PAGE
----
Planning A Trip

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What used to be an exciting event – planning a much needed vacation – is now an exercise, for some (particularly the elderly), in overcoming obstacles. There are many unconventional things that must now be considered before embarking on, say, a cruise:

  1. Are there wheelchairs available in the terminals (and onboard the ship itself)?
  2. Will all your meds be able to pass safely through customs?
  3. Do you have a doctor’s note to explain the beeping that will (because of the titanium rods currently holding together your limbs) inevitably occur when you go through the metal detectors?

Mind you, these are only some of the obstacles elders will be facing getting onto the ship in the first place. Once you board:

  1. Are there elevators to take you not only floor to floor but also to your seats in the dining areas and theaters?
  2. Is there a special menu for diabetics?
  3. Are there devices for the hearing impaired in noisy areas where BINGO and other activities take place?

And this doesn’t even cover any additional transportation snafus that might be incurred by using planes, busses, cabs or boat tenders to and from the cruise ship. Sadly, at this point, you will be so exhausted from merely planning (what should have been) this fantastic trip that you’ll most likely… just stay home!

 

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Two Left Shoes

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English is a complicated language. Yet most people who learn it as their second language seem to be far more fluent than the rest of us who study, say, Spanish or French for a few years in high school. Why is that? Maybe it has something to do with all those double entendres, colloquialisms and oxymorons we spout both for comedic purposes and, let’s be honest, because we misuse them… Often.

Here are a few new expressions that have popped up since I’ve started living with my parents again:

Passenger-seat driver. That one’s pretty self explanatory… When I’m chauffeuring my Dad around town on various errands, he’s always pointing out every car that he thinks is in my way or every sign that he thinks he’s reading correctly or every imminently dangerous situation that’s about to occur (in his opinion) while sitting in the passenger seat instead of the back seat – where people usually sit when they want to annoy drivers.

Upside-down knife. Imagine cutting into a nice piece of steak… and cutting and cutting and you’re about to send it back because it’s like a piece of rubber. Then you’re told it’s not the meat, it’s the knife. Meaning, the knife is upside down. You’ve been painstakingly trying to cut something with the serrated edges up instead of down. My Dad, sadly, suffers from this anomaly. But, on the bright side, think how many calories he burns in the effort.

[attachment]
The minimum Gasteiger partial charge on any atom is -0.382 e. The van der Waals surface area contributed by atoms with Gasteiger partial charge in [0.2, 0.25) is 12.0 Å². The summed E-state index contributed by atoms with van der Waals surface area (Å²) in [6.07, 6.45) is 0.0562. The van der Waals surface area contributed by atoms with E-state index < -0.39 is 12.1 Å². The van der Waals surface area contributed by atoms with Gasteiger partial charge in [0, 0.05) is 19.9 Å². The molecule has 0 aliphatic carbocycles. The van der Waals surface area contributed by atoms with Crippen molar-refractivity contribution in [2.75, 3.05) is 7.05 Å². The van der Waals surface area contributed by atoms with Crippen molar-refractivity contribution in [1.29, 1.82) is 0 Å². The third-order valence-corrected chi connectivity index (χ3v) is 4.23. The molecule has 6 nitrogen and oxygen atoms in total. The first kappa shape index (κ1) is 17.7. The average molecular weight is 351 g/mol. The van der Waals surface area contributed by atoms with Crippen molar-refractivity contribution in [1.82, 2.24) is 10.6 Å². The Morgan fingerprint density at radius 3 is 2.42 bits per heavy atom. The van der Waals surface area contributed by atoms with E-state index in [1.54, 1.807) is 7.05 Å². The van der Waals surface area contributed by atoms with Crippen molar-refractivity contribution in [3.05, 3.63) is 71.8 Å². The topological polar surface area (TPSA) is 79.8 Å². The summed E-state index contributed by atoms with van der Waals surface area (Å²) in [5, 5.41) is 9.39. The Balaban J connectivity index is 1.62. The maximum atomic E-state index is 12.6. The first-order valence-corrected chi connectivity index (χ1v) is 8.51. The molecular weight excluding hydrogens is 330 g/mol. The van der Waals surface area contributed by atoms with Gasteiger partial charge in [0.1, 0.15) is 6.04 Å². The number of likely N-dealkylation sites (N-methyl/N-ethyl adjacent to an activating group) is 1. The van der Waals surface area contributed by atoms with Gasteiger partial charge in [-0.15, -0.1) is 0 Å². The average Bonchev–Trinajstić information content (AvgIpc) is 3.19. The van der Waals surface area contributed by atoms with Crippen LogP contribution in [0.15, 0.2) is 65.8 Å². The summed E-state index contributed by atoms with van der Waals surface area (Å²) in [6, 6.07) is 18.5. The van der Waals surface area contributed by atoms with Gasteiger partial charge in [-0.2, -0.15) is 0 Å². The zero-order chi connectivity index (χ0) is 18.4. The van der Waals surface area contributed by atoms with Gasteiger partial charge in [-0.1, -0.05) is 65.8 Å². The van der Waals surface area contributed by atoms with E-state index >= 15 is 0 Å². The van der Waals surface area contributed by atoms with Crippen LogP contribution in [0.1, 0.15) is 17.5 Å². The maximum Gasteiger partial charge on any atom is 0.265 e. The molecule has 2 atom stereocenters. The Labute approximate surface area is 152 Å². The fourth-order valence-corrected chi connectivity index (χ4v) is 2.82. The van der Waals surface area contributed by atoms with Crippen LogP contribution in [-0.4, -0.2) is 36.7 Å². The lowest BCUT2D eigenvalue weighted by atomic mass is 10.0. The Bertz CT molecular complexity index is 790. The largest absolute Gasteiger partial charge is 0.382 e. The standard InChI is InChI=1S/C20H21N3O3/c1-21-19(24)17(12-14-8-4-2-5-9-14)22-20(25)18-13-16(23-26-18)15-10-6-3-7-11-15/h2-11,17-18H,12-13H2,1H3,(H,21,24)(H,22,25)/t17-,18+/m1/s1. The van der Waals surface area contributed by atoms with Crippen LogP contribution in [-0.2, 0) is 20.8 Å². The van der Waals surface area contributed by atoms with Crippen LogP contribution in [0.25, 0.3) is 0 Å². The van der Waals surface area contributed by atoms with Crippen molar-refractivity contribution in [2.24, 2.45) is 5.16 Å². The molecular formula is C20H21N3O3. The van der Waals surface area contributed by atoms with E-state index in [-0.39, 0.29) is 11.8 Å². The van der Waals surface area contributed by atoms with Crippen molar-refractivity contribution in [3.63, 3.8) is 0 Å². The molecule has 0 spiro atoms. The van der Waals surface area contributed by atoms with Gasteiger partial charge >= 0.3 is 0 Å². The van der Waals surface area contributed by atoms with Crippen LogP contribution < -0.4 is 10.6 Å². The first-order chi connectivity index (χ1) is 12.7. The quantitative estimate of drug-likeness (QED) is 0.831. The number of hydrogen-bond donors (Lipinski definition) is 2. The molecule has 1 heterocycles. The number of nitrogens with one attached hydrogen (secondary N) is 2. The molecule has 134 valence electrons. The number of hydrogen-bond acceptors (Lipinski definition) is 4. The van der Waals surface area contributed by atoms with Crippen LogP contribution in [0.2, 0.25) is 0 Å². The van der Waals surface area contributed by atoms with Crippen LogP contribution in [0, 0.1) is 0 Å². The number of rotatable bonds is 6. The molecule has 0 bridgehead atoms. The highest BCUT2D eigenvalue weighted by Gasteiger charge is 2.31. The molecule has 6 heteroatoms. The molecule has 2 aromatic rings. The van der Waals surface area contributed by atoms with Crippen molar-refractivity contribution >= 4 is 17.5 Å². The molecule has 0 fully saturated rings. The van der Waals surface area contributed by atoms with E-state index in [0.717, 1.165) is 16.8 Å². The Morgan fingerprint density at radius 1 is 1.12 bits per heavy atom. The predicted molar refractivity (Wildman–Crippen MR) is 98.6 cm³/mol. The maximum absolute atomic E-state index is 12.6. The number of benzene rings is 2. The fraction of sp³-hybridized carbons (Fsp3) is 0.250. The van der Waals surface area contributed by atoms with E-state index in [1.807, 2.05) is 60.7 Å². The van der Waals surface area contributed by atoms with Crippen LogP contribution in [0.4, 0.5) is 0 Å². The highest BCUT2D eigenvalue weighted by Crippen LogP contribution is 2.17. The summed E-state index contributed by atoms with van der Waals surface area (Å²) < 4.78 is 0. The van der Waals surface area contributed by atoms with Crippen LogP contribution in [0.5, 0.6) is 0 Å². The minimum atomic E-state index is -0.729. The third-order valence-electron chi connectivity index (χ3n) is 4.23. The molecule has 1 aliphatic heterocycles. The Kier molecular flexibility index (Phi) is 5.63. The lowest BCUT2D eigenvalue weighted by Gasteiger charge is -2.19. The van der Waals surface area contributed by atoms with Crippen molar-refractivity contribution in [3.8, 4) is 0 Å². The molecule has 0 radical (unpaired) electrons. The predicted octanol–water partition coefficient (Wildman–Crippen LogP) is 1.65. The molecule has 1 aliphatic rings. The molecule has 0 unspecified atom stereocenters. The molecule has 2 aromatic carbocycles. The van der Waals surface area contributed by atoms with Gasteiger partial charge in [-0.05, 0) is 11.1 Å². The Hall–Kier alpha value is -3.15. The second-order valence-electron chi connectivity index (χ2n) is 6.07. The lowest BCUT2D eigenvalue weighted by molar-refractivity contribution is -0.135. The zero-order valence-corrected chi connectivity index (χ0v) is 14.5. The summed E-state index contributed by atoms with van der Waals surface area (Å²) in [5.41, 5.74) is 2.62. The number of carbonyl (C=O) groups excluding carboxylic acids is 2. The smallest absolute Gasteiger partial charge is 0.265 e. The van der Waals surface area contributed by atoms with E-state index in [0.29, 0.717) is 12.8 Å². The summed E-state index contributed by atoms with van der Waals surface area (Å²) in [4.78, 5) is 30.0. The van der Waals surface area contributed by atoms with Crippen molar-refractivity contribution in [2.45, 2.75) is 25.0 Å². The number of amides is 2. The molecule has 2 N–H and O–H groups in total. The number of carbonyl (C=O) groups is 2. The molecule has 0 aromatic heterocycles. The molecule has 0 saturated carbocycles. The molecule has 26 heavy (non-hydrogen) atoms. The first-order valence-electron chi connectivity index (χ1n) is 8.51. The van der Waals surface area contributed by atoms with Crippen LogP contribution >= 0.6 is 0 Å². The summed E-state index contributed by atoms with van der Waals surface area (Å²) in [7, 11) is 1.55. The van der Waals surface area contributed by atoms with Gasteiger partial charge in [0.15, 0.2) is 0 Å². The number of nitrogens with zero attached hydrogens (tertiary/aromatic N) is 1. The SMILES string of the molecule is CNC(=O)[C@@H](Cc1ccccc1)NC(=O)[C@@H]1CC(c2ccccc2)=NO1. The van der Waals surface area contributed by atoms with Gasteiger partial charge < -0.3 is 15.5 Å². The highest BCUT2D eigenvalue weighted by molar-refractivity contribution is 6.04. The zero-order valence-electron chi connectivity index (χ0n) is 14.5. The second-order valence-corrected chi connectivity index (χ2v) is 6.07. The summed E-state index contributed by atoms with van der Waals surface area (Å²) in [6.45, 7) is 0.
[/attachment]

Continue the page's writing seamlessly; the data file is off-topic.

Two-left shoes. We’ve all heard the expression ‘two left feet’ when referring to someone (hopefully not you) who couldn’t dance. But what about someone who can’t see or feel the difference when putting his shoes on the wrong feet… It seems like they’d notice that right away, doesn’t it? Only, my Dad keeps walking up to me with his shoes on the wrong feet and asking me if they’re right. It would be beyond cruel to not correct him or, worse, to wait and see if he eventually noticed (I’m no prankster but I know there are people who find great joy in tying someone’s shoe laces together under the table in hopes that, once they get up, they’ll immediately trip).

It’s a far better idea to just laugh it off and tell him, “you must have two left shoes!” 

Give And Take

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Call it compulsive but whenever the cashier tells me it’s okay to short them a penny or two (because another customer conveniently left some behind), I search through every nook and cranny of my bag to come up with the exact change for my purchase. It’s not that I’m overly honest – I just figure it makes it easier for them to close out their register, at the end of the day, with the correct amount of money in the cash drawer.

That said, I can always be counted upon to have more than my share of little sample bottles to take on any trip – even at the very last moment. Hotels put them out there for guests to use (ostensibly for that particular stay) but we all know they’re for us to load up on so that we don’t run out on the next visit somewhere and so on and so on…

My ‘toiletry bag’ has grown exponentially, over the years, to the point where I now have to spend extra time pairing up assorted sample bottles of shampoos and conditioners, tubes of toothpastes and flosses and bars of soaps and body lotions. That way I’ll always know when it’s time to replenish the supply (yeah, like I’ve ever NOT taken them home with me anyway).

And at this rate, I’ll never be without the comforts of home while far away from home!